4
1

There is a road near me, which is permanently blocked off by a fence (see picture).

Picture of a road with a fence across it.

I'm wondering if this should be mapped as a single way with a barrier as that is physically what is present on the ground, or with two ways as there is no join for any type of traffic.

I'd prefer the first option because it physically is a single road but I can't find an appropriate barrier type. I don't want to use a gate barrier (which you can tag a node to be) because that would imply the possibility of opening it.

Currently, I have gone for the second option of splitting the way into two that don't quite meet and putting a fence barrier between them.

asked 13 Sep '12, 21:36

Dominic%20Hosler's gravatar image

Dominic Hosler
111248
accept rate: 0%


While the second option makes a lot of sense, there's nothing wrong with a barrier=fence on a node. You can add an access=no for good measure, but it's not strictly necessary.

permanent link

answered 14 Sep '12, 09:49

Vincent%20de%20Phily's gravatar image

Vincent de P... ♦
17.0k15147243
accept rate: 19%

This is of course correct, but unfortunately most routers just ignore barrier and access tags on nodes.

(14 Sep '12, 09:59) scai ♦

I'm not sure that "most" routers do this - by volume I'd expect that most users are using the Garmin / mkgmap combination which as I understand it can be made to support barrier access.

(14 Sep '12, 11:05) SomeoneElse ♦
3

If that's the case then most routers need to be fixed ? Barriers on nodes are common (bollards for example), and access should obviously be heeded.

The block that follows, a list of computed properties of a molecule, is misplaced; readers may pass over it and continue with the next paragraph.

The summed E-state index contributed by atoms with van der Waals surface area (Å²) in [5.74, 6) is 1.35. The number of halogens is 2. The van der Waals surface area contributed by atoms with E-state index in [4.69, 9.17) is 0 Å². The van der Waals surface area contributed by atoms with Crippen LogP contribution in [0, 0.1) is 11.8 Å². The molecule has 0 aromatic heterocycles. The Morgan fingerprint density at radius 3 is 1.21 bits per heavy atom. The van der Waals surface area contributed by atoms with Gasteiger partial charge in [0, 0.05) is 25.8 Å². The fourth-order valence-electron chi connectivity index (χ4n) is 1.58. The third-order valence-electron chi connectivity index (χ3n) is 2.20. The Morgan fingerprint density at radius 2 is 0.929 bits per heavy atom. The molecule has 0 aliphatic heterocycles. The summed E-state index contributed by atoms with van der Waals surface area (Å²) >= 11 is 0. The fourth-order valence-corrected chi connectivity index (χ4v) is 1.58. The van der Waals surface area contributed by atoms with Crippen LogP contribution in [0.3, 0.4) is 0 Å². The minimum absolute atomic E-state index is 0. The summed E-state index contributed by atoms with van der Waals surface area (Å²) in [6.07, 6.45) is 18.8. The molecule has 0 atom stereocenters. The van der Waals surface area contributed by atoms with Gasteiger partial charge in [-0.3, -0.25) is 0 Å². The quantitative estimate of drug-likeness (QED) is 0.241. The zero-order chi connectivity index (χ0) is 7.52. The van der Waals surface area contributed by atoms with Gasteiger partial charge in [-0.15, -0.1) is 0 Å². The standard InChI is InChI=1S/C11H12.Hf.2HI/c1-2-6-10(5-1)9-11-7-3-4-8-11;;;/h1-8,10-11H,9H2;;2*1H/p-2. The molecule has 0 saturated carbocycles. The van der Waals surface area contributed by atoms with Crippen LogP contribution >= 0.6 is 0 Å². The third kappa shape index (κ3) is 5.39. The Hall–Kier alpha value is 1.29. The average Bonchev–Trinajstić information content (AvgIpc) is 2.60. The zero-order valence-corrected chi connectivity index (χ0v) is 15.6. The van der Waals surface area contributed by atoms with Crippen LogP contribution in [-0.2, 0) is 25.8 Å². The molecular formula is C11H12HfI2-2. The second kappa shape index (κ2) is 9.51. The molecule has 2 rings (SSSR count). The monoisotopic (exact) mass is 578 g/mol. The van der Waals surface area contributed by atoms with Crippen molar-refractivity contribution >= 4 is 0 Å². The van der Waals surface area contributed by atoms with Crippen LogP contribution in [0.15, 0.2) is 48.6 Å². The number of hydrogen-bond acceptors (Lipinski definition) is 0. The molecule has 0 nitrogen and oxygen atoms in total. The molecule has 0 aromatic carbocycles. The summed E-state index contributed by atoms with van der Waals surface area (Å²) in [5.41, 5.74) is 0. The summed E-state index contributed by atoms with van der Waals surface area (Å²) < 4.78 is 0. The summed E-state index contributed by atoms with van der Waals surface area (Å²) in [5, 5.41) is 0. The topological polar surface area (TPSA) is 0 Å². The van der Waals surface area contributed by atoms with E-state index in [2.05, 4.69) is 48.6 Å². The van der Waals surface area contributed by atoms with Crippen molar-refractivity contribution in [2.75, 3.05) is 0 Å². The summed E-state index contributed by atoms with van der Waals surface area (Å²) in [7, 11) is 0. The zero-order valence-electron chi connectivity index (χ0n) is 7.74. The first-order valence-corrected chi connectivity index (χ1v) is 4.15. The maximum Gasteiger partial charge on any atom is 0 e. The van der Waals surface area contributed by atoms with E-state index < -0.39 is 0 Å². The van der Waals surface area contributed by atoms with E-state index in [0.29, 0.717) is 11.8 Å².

It's as basic as oneway streets, so I would expect it to be supported.

(14 Sep '12, 15:18) Vincent de P... ♦
1

That's completely true, Vincent. SomeoneElse: As far as I know most online routers ignore barrier nodes as long as there is no access tag at all, only OSRM treats an absent access tag as access=no.

(14 Sep '12, 17:27) scai ♦

I have accepted this answer because the principle of OSM (and I agree) is to map what is there as correctly as possible. It is up to the renderers and navigators to use the information to their liking. If it takes a while for "most" routers to catch up and stop ignoring barrier and access tags on nodes, then people should use a better router / improve the router. This way when the routers do improve, people have accurate mapping data to rely on.

(16 Nov '12, 14:43) Dominic Hosler

That particular barrier basically represents a road cut, thus option number two would be the perfect thing to do.

permanent link

answered 13 Sep '12, 23:46

JCsM's gravatar image

JCsM
101349
accept rate: 0%

I think your second option - unconnected ways, linear fence barrier between them - is the better choice because it is likely to produce more desirable results in mainstream applications. From a theoretical point of view it can be justified by interpreting this situation as a road cut, rather than a barrier.

It's still a tradeoff, though, rather than either solution being a "perfect" choice with no drawbacks: A few use cases will be negatively affected by the second option, realistic rendering being one of them. But these effects are likely relatively minor.

permanent link

answered 14 Sep '12, 06:26

Tordanik's gravatar image

Tordanik
10.6k1294131
accept rate: 34%

Your answer
toggle preview

Follow this question

By Email:

Once you sign in you will be able to subscribe for any updates here

By RSS:

Answers

Answers and Comments

Markdown Basics

  • *italic* or _italic_
  • **bold** or __bold__
  • link:[text](http://url.com/ "title")
  • image?![alt text](/path/img.jpg "title")
  • numbered list: 1. Foo 2. Bar
  • to add a line break simply add two spaces to where you would like the new line to be.
  • basic HTML tags are also supported

Question tags:

×819
×157
×139
×44

question asked: 13 Sep '12, 21:36

question was seen: 4,521 times

last updated: 16 Nov '12, 14:43

powered by OSQA